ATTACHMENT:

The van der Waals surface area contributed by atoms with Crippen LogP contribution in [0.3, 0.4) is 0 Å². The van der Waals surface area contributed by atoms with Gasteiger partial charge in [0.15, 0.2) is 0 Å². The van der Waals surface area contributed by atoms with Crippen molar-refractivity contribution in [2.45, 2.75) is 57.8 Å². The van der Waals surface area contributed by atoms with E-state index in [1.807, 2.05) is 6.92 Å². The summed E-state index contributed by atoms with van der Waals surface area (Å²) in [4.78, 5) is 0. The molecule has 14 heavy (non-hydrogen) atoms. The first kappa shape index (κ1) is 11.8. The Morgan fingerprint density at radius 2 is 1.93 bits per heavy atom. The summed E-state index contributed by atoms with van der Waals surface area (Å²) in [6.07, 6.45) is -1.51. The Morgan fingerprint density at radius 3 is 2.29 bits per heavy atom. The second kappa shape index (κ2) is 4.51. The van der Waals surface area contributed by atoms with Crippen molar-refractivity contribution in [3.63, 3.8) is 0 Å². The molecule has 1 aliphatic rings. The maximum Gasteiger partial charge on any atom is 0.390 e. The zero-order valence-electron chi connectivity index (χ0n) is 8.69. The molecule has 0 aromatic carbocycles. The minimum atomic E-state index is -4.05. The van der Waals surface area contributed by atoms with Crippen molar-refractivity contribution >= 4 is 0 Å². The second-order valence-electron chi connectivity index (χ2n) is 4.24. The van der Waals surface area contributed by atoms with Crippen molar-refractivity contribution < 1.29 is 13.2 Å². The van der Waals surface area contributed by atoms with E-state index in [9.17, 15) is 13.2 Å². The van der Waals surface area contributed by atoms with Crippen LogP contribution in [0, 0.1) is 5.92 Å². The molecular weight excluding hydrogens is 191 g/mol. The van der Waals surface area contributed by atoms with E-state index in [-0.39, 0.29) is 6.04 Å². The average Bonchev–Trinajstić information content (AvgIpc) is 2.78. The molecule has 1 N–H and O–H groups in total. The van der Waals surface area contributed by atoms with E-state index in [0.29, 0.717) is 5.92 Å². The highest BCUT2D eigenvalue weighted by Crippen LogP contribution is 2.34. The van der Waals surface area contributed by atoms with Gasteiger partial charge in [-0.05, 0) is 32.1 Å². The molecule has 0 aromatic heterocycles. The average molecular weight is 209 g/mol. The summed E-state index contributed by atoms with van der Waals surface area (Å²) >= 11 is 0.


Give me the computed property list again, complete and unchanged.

The van der Waals surface area contributed by atoms with Crippen LogP contribution in [0.3, 0.4) is 0 Å². The van der Waals surface area contributed by atoms with Gasteiger partial charge in [0.15, 0.2) is 0 Å². The van der Waals surface area contributed by atoms with Crippen molar-refractivity contribution in [2.45, 2.75) is 57.8 Å². The van der Waals surface area contributed by atoms with E-state index in [1.807, 2.05) is 6.92 Å². The summed E-state index contributed by atoms with van der Waals surface area (Å²) in [4.78, 5) is 0. The molecule has 14 heavy (non-hydrogen) atoms. The first kappa shape index (κ1) is 11.8. The Morgan fingerprint density at radius 2 is 1.93 bits per heavy atom. The summed E-state index contributed by atoms with van der Waals surface area (Å²) in [6.07, 6.45) is -1.51. The Morgan fingerprint density at radius 3 is 2.29 bits per heavy atom. The second kappa shape index (κ2) is 4.51. The van der Waals surface area contributed by atoms with Crippen molar-refractivity contribution in [3.63, 3.8) is 0 Å². The molecule has 1 aliphatic rings. The maximum Gasteiger partial charge on any atom is 0.390 e. The zero-order valence-electron chi connectivity index (χ0n) is 8.69. The molecule has 0 aromatic carbocycles. The minimum atomic E-state index is -4.05. The van der Waals surface area contributed by atoms with Crippen molar-refractivity contribution >= 4 is 0 Å². The second-order valence-electron chi connectivity index (χ2n) is 4.24. The van der Waals surface area contributed by atoms with Crippen molar-refractivity contribution < 1.29 is 13.2 Å². The van der Waals surface area contributed by atoms with E-state index in [9.17, 15) is 13.2 Å². The van der Waals surface area contributed by atoms with Crippen LogP contribution in [0, 0.1) is 5.92 Å². The molecular weight excluding hydrogens is 191 g/mol. The van der Waals surface area contributed by atoms with E-state index in [-0.39, 0.29) is 6.04 Å². The average Bonchev–Trinajstić information content (AvgIpc) is 2.78. The molecule has 1 N–H and O–H groups in total. The van der Waals surface area contributed by atoms with E-state index in [0.29, 0.717) is 5.92 Å². The highest BCUT2D eigenvalue weighted by Crippen LogP contribution is 2.34. The van der Waals surface area contributed by atoms with Gasteiger partial charge in [-0.05, 0) is 32.1 Å². The molecule has 0 aromatic heterocycles. The average molecular weight is 209 g/mol. The summed E-state index contributed by atoms with van der Waals surface area (Å²) >= 11 is 0.